by Bryce W. Robinson
This post details my encounters and notes of Harlan’s Red-tailed Hawks in Alaska during the early summer of 2016. The post is separated into two parts, individuals I encountered while conducting the Alaska Land Bird Monitoring Survey in the remote western interior, and individuals I’ve encountered in the Anchorage area.
From the Innoko National Wildlife Refuge:
I just returned to Anchorage from two weeks of bird surveys in the interior of Alaska, conducting the Alaska Landlord Monitoring Survey for the Boreal Partners in Flight. These surveys entailed travel to three remote national wildlife refuges; Innoko NWR, Nowitna NWR, and Koyukuk NWR. The aim of myself and my friend Nick Hajdukovich was to conduct point counts on refuge land. Our travel consisted of float plane transport to each refuge. Once in the Innoko, we logged 200 miles of river travel on the Innoko River to and from our two survey plots, which provided me with great exposure to untouched Alaskan wilderness. Along the way I happened upon a few individuals of perhaps my favorite bird taxon, the harlani subspecies of the Red-tailed Hawk.
The first birds I encountered on the Innoko River happened to be a nesting pair. Their nest was situated on a partially fallen White Spruce that extended over the open river. As we approached the nest we cut the motor and drifted directly beneath the brooding female. At 200 m from the nest a light morph bird, the male, took flight from a nearby tree and began vocalizing and stooping on our boat (Photo 1, 3). As we floated by, I took the opportunity to document the situation.
It was excellent to observe the defensive behavior. Equally excellent was the light morph plumage of the male, and his silver/white tail with hints of red near the tip (Photo 3). As we passed the dark morph female on the nest (Photo 4), we could see her heavily banded tail, dark and red throughout (Photo 5). The variability in tail pattern in these birds interests me greatly, and it was excellent to see this dark bird with a near wholly red tail.
The female was sitting in the nest, along with one nestling which appeared to be around 15-20 days old. The nestling was panting in the intense Alaskan sun. The temperature was a balmy 70 degrees Fahrenheit, very warm for Alaska. We drifted on, got our fill of photos and satisfying looks, started up the 5 HP motor, and continued our trip.
Throughout our trip we saw a few other adults, all dark morphs that one would consider “typical” harlan’s with whitish and silver tails, white streaked bibs, etc. The birds were uncooperative for photography, except for two individuals that happened to be my most sought after group of this taxon, second year birds midway through their pre-basic molt (Photo 6). I included a photo of one of the individuals, as they were quite similar in appearance and at the same stage in their molt.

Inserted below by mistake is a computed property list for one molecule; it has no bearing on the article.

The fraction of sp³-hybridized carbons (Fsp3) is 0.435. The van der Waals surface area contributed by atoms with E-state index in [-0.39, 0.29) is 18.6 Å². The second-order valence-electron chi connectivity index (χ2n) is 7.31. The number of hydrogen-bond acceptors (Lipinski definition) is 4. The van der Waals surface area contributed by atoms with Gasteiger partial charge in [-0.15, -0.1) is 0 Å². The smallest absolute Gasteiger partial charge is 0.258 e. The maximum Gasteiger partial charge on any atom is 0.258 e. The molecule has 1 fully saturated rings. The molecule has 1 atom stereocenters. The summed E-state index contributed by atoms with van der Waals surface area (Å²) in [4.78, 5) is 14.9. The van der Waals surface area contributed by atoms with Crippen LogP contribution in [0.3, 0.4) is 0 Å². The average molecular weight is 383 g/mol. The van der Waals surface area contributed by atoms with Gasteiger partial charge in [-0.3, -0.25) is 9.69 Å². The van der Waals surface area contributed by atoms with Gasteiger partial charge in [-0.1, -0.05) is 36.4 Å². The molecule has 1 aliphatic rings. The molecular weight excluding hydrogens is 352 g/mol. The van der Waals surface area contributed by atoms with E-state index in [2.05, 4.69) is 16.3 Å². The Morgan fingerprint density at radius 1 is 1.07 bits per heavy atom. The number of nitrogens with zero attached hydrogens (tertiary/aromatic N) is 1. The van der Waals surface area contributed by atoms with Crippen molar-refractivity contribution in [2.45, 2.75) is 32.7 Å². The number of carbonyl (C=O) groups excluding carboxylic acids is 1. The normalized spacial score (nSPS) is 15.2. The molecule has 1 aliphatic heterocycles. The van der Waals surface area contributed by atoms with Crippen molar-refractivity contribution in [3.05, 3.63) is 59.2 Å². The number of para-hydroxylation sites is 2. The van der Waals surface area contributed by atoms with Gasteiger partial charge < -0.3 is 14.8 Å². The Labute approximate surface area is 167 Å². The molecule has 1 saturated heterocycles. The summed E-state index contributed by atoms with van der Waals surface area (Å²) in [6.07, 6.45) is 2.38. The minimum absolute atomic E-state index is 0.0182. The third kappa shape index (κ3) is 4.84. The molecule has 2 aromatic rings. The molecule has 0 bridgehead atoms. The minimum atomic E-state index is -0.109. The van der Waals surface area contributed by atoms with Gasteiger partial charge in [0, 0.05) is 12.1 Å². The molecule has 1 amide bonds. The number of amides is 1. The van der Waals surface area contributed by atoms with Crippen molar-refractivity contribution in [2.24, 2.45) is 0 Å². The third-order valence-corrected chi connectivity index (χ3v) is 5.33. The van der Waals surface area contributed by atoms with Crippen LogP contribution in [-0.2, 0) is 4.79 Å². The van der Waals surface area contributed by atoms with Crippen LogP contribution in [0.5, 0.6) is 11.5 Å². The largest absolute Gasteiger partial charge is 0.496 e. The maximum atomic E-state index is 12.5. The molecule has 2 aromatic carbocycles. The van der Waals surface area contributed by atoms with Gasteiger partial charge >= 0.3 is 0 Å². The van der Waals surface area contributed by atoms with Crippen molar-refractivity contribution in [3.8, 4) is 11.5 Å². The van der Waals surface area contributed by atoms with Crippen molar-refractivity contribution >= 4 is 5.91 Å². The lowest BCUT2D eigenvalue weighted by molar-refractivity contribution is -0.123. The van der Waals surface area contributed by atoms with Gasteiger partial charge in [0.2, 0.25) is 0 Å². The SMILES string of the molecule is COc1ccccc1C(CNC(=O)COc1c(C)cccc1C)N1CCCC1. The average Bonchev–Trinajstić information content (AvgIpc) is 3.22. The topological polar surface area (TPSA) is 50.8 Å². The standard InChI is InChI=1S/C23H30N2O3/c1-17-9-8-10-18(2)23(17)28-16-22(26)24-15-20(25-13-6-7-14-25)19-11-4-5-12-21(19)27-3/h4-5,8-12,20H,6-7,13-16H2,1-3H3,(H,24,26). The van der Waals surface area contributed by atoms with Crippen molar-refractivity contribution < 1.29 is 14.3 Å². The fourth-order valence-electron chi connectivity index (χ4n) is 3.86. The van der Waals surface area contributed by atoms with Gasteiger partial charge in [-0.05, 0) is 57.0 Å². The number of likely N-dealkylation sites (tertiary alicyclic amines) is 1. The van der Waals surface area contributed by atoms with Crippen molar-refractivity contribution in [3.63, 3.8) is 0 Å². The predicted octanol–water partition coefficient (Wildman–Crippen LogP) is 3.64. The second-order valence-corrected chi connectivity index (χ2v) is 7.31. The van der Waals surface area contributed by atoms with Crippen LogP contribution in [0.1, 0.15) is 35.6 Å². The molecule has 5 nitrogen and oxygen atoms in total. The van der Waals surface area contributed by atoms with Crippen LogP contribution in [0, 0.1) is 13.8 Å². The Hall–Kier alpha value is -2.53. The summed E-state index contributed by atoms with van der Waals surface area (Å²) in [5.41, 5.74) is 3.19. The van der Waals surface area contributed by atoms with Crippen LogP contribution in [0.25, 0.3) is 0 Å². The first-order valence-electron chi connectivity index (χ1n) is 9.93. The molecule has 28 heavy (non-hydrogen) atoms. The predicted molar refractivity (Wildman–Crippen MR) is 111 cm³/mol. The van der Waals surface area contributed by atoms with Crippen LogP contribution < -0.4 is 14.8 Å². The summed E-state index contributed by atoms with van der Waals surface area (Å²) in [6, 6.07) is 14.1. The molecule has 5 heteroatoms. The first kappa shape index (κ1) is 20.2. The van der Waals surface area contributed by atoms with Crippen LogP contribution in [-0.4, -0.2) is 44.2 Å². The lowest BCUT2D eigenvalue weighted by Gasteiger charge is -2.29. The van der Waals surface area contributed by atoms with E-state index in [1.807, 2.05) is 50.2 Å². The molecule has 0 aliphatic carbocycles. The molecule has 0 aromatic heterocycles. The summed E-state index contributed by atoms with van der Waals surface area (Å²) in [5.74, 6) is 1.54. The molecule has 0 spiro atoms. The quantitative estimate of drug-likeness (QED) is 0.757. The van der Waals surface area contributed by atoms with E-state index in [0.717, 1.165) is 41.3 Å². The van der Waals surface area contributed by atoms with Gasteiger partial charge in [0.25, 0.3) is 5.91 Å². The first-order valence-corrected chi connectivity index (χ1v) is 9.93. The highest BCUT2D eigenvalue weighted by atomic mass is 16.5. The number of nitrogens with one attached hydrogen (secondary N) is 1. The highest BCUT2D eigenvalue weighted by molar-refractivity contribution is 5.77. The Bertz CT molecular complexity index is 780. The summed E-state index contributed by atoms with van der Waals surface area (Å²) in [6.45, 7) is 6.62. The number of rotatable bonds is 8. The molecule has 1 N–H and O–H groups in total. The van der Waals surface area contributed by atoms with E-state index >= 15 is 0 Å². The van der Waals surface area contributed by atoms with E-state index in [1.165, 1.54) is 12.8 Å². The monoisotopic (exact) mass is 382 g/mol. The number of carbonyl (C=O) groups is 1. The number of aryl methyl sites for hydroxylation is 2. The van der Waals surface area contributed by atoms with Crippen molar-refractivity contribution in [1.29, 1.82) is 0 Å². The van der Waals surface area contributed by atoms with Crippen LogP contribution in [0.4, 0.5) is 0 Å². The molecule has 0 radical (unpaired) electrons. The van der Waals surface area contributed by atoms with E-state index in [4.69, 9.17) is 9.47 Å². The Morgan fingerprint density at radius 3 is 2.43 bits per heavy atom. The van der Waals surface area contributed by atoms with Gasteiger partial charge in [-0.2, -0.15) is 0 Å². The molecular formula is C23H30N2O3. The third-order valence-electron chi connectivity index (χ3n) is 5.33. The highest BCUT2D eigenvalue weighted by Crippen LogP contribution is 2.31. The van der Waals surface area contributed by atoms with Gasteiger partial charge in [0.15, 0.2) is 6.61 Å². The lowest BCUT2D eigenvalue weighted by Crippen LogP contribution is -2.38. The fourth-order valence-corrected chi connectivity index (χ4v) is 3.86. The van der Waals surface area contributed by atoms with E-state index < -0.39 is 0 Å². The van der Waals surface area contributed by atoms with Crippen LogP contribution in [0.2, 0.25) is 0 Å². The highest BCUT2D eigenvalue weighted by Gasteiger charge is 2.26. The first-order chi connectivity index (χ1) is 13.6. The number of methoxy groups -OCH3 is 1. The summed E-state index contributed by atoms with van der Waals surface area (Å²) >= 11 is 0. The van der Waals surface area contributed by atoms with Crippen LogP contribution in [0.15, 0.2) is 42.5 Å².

The degree of molt which these young birds undergoing is worth noting, as compared to all adults that I’ve seen. All adults, presumably breeding, are limited in the extent of their feather replacement. The two Second-year birds that I’ve photographed are molting heavily, as you can see in photo 6. This speaks to the energetic requirements of both molt and the reproductive effort, and the trade-off in allotment between both, something of which I’ve noted before in Gyrfalcons (find it HERE).
Overall the time spent in the western interior was grossly fruitful in my exposure to Harlan’s alone.
From the Anchorage area:
Something interesting is happening in Anchorage. Although I’ve seen plenty of birds in the region that fit what we call the “typical” Harlan’s (Dark morph, light bib, silver or white tail, mottled flight feathers, etc.), I’ve found two individuals, a pair, that are worth documenting. It’s important to note that I’ve been working in a fairly restricted area on the U.S. Air Force base at the north end of the city. I haven’t been able to cover much area throughout the valley, but much of my assumptions about other Red-tailed Hawk in this region come from observations at Gunsight Mountain Hawkwatch.
The first bird is a light morph female that my friend Laura showed me (Photo 7.). Although it has qualities typical for Harlan’s such as a mottled tail with silver and white tones amidst red, and globular belly markings, it also possesses traits reminiscent of other subspecies such as B. j. abieticola (Northern). Most notable is the barring throughout the wing lining, and on the belly. Also notable is the regular and distinct barring in the flight feathers. The question arises whether this bird’s phenotype is an infrequent but regular occurrence in the harlani population, or a result of integradation somewhere in its recent lineage? Although the area is an intergrade zone for many other species, I’m fully comfortable saying that I don’t know, nor do I want to suggest one over the other. The most exciting part is not knowing, and realizing there is a frontier to explore in our understanding of this species.
The second interesting bird from the area is perhaps more exciting (Photo 8). It shows no indication that it belongs to the subspecies harlani. It resembles a dark morph calurus, with some unique contrasting qualities to the auxiliaries and undertail. I’m not sure what subspecies this bird is, but if I were to guess I’d say this bird fits with the Northern population (abieticola), suggesting that this subspecies is polymorphic. Regardless, This bird along with observations at Gunshight Mountain hawk watch support that the Anchorage area and Matsu Valley are an intergrade zone, as is the case with many other species. I think there remains much to learn about the biogeography of Red-tailed Hawks, especially as it pertains to this small area of Alaska.